Considered to be the centre of Welsh culture, the area once known as Cardiganshire, was in early days, its very own minor kingdom. The Kingdom of Ceredigion was one of several Welsh kingdoms that emerged in 5th-century post-Roman Britain. It is by this token then, that Ceredigion’s castles and ruins remain important highlights in Welsh history. And though by and large, small in number, are still grand in the county’s significance. None more so, than the huge and engulfing castle which is perched at the entrance of Cardigan itself.
Overlooking the Teifi River, it’s heritage dates back the 11th Century, and through Welsh rule and liaison with Kings of England, to the modern-day where it stands as a monument to its own symbolic past.
Or, how about Aberystwyth Castle? Pictured here, and now no more than a ruin, but it amongst its other important plays in the history of mid-Wales, it eventually became the site of the Royal Mint for over a decade, from 1637, until it was itself ‘slighted’ by none other than Oliver Cromwell himself in 1649.
You can find more instances of castles, ruins and medieval history of Mid & West Wales at the following locations…
From top to bottom, east to west, Pembrokeshire’s landscape is peppered with an array of different heritage sites, from mysterious prehistoric tombs to medieval castles and even Celtic religious shrines. As well as traditional ‘motte-and-bailey‘s, and castles with turrets and towers, there are some surprisingly unique places to visit, view and explore.
Take Carew Castle, for example. A traditional structure with half moat built into the foundations and backed onto a 23-acre millpond. An excellent and well-preserved example of a medieval castle, as is Pembroke Castle, just a few miles West. Steeped in history, it was the birthplace of Henry VII in 1457 and casts an auspicious and towering presence over the principal county town.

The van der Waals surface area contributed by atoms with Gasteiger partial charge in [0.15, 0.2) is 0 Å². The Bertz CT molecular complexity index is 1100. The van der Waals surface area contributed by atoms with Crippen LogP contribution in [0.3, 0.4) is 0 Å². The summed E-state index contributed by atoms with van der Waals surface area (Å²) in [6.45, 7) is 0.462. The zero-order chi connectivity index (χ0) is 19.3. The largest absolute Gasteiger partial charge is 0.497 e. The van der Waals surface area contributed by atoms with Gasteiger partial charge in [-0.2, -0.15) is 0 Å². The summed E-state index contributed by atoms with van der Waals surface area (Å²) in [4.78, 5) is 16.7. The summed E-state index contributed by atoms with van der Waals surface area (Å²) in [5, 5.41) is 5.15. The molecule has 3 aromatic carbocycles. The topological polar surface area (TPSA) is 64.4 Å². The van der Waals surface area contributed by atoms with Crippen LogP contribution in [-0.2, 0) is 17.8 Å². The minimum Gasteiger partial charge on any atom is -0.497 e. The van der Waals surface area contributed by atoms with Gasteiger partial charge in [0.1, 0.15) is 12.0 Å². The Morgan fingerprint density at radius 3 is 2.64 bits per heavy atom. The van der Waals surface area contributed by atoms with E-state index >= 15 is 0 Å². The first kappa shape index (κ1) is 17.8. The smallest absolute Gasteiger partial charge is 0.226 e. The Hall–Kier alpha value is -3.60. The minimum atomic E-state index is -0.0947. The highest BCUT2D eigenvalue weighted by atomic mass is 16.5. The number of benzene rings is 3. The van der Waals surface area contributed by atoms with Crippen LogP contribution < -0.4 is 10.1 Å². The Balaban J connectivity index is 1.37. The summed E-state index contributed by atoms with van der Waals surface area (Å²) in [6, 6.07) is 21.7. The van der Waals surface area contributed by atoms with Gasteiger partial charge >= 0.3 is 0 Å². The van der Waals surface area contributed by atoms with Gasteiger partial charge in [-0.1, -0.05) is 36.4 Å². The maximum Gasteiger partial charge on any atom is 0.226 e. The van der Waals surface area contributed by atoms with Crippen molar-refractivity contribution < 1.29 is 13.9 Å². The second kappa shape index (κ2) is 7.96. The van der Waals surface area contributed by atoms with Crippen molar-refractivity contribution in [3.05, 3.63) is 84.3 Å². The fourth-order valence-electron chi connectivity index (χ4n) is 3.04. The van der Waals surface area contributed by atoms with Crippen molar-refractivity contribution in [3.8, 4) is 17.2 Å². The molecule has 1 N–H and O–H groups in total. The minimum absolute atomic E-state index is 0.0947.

As an alternative to castles, but still shrouded in heritage, as much as mystery, are sites like Pentre Ifan, in the North of the county. It is the largest and best-preserved neolithic dolmen in Wales, and dates back to 3500BC. Originally, it would have been used as an ancient burial chamber. Or again, consider St Catherine’s Island and Fort. Whilst not medieval or ancient, it dates back to the Napoleonic era of the 19th Century and the impressive structure, which is only accessible during lower tides, was commissioned to defend the shores of the United Kingdom.
Carmarthenshire’s castles and sites are spread across the county with a broad brush.
Carmarthenshire is characteristically more rural than Pembrokeshire or Ceredigion, but it does have a coastline, and that coastline is home to some truly magnificent castles. Springing to mind straight away, you have the clifftop ruins of Llansteffan castle. And a few miles down the road, you have the wonderful example that is Laugharn Castle.
All in all, there are 12 main castles to speak of in Carmarthenshire. If you go more inland, you have some fantastic spots such as Carreg Cennen and the castle in Carmarthen town as well.
Whilst there are considered to be 12 designated sites, there are other interesting structures to see in the rural Carmarthenshire countryside. Paxton’s Tower (pictured) is a prime example of that. The tower is a Neo-Gothic folly, which was erected in honour of Lord Nelson around 200 years ago and is situated on the top of a hill near Llanarthney in the Tywi valley.